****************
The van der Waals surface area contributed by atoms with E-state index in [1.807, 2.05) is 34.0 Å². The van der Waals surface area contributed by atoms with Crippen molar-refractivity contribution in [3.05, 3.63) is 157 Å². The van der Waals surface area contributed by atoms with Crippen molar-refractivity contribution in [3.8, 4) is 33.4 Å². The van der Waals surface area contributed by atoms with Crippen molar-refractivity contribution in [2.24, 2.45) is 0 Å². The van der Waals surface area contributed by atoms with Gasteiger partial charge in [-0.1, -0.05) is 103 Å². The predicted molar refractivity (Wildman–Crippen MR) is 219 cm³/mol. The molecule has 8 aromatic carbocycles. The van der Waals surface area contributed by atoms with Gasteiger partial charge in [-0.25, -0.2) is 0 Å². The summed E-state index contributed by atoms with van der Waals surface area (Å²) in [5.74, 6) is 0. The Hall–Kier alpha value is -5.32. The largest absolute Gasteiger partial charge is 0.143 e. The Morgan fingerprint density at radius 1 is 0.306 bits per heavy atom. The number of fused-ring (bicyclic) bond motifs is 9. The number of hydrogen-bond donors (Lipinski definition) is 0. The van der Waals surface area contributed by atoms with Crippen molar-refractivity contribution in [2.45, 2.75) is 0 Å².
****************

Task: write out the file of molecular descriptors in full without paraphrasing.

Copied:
The van der Waals surface area contributed by atoms with E-state index in [1.807, 2.05) is 34.0 Å². The van der Waals surface area contributed by atoms with Crippen molar-refractivity contribution in [3.05, 3.63) is 157 Å². The van der Waals surface area contributed by atoms with Crippen molar-refractivity contribution in [3.8, 4) is 33.4 Å². The van der Waals surface area contributed by atoms with Crippen molar-refractivity contribution in [2.24, 2.45) is 0 Å². The van der Waals surface area contributed by atoms with Gasteiger partial charge in [-0.1, -0.05) is 103 Å². The predicted molar refractivity (Wildman–Crippen MR) is 219 cm³/mol. The molecule has 8 aromatic carbocycles. The van der Waals surface area contributed by atoms with Gasteiger partial charge in [-0.25, -0.2) is 0 Å². The summed E-state index contributed by atoms with van der Waals surface area (Å²) in [5.74, 6) is 0. The Hall–Kier alpha value is -5.32. The largest absolute Gasteiger partial charge is 0.143 e. The Morgan fingerprint density at radius 1 is 0.306 bits per heavy atom. The number of fused-ring (bicyclic) bond motifs is 9. The number of hydrogen-bond donors (Lipinski definition) is 0. The van der Waals surface area contributed by atoms with Crippen molar-refractivity contribution in [2.45, 2.75) is 0 Å².